collection_select

<%= collection_select(:category, :id, Category.all, :id, :name) %>

produces

<select id="category_id" name="category[id]">
   <option value="1">art</option>
   <option value="2">books</option>
   <option value="3">computers</option>
</select>

This one is handy when you know what your resource is (in this case categories) and you just want to populate it into a drop down.

collection_select(object, method, collection, value_method, text_method, options = {}, html_options = {})

object – is basically the rails resource you are going to get the id and value from for each of your drop down options

method – is the way rails gets an instance of your object. It calls this ‘method’ and whatever object is returned is the instance it uses to populate the drop down options.

collection – is the resource you are going to use to populate the drop down. You can either call it here (Category.all) or have it populated in a controller and have it set as an instance variable (i.e. @categories = Category.all in your controller).

value_method & text_method – are the methods called on your object instance to populate the value and text elements of the drop down.

If you wanted to set some options you can also:

collection_select(:category, :id, Category.all, :id, :name,  {:include_blank => "Please select"}, {:class=>'my-custom-class'})

How do I extract selected drop down value on the backend?

One handy way to see what values are being passed to your controller is to raise an exception and inspect the parameters:

class MyController  < ApplicationController
    def index
      raise params.inspect
      ...
    end
end

When you do this for the above example you see the parameters come to us looking like this:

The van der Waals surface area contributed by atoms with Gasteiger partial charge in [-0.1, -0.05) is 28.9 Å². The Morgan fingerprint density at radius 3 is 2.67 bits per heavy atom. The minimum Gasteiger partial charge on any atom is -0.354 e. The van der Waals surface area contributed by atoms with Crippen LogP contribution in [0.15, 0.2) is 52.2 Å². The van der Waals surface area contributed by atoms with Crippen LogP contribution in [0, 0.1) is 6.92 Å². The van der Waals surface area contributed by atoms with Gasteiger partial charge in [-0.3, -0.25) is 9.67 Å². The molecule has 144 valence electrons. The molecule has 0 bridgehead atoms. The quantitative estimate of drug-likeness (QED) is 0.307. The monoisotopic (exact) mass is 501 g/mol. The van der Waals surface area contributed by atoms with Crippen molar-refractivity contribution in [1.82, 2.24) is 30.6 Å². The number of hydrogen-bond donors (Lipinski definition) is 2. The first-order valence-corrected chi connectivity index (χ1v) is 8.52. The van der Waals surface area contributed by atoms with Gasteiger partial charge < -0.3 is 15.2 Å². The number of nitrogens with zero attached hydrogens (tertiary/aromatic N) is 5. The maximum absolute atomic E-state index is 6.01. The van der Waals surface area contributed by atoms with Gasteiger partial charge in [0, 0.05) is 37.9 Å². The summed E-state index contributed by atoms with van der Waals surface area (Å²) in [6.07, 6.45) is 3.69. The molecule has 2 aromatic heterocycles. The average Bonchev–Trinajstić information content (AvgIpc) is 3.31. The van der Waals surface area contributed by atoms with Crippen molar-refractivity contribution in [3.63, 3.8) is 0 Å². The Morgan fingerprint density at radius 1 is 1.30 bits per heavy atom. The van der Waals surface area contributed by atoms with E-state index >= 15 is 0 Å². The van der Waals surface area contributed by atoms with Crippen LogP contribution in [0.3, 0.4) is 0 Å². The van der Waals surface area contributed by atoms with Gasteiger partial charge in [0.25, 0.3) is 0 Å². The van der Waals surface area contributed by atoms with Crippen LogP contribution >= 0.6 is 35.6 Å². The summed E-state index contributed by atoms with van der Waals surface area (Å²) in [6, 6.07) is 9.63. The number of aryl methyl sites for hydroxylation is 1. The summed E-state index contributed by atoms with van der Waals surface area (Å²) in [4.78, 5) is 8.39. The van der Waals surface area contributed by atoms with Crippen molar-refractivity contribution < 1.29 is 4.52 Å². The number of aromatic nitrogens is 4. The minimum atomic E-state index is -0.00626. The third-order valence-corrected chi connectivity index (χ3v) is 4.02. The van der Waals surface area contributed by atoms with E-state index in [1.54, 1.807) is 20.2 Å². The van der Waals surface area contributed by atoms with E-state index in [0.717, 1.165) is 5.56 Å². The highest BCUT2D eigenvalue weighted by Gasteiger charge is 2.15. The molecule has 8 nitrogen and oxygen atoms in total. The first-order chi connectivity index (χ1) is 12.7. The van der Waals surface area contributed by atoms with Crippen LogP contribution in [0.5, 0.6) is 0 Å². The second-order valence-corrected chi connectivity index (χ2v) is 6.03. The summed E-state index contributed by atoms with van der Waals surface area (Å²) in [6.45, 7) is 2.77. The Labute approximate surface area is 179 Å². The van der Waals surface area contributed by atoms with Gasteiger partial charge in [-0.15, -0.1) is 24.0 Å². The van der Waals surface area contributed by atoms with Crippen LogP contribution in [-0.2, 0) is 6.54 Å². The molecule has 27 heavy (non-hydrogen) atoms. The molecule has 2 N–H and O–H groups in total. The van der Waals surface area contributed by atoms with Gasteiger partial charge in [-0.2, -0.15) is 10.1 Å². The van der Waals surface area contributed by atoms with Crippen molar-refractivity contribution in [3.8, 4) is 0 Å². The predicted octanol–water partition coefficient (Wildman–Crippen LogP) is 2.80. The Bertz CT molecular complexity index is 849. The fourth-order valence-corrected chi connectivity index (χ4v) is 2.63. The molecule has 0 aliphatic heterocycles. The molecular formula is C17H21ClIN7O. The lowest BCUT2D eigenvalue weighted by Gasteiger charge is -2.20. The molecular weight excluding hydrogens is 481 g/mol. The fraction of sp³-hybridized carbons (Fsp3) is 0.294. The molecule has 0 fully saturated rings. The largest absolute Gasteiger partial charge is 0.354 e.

So we have a category hash with includes the name/value pair id => 1.

To extract that in our view we’d go:

      id = params[:category][:id]

Which you could check by going:

      raise id.inspect

What if my drop down is part of a form post?

Same thing as above. Only this time your drop down is going to be tied to the resource you are posting as.

<%= form_for @listing do |f| %>
  <div class="field">
    <%= f.label :category %><br />
    <%= f.collection_select(:category_id, @categories, :id, :name, :include_blank => "Please select") %>
  </div>
  <div class="actions">
    <%= f.submit "Submit" %>
  </div>
<% end %>

Here that f.collection_select puts the parameters into a listing hash which looks something like this:

Same thing, only now the select drop down value is associated with the posting (listing) hash which you can extract as”

params[:listing][category_id]

For more information on rails drop downs checkout:

collection_select api
http://guides.rubyonrails.org/form_helpers.html#making-select-boxes-with-ease

How to add a drop down resource to an existing rails model

3 Comments

For my pet rails project I need to add a category (drop down) to a listings page.

Step 1: Create the category resource.

Using the rails scaffolding, I create a brand new resources and it’s respectful Restful services like this:

$ rails generate scaffold Category name:string

This gives me a simple categories table with an id and name lookup.

Step 2: Create the migration

I now want to connect the listing to the category through the category_id.

$ rails generate migration AddCategoryToListings category_id:int
class AddCategoryToListings < ActiveRecord::Migration
  def change
    add_column :listings, :category_id, :int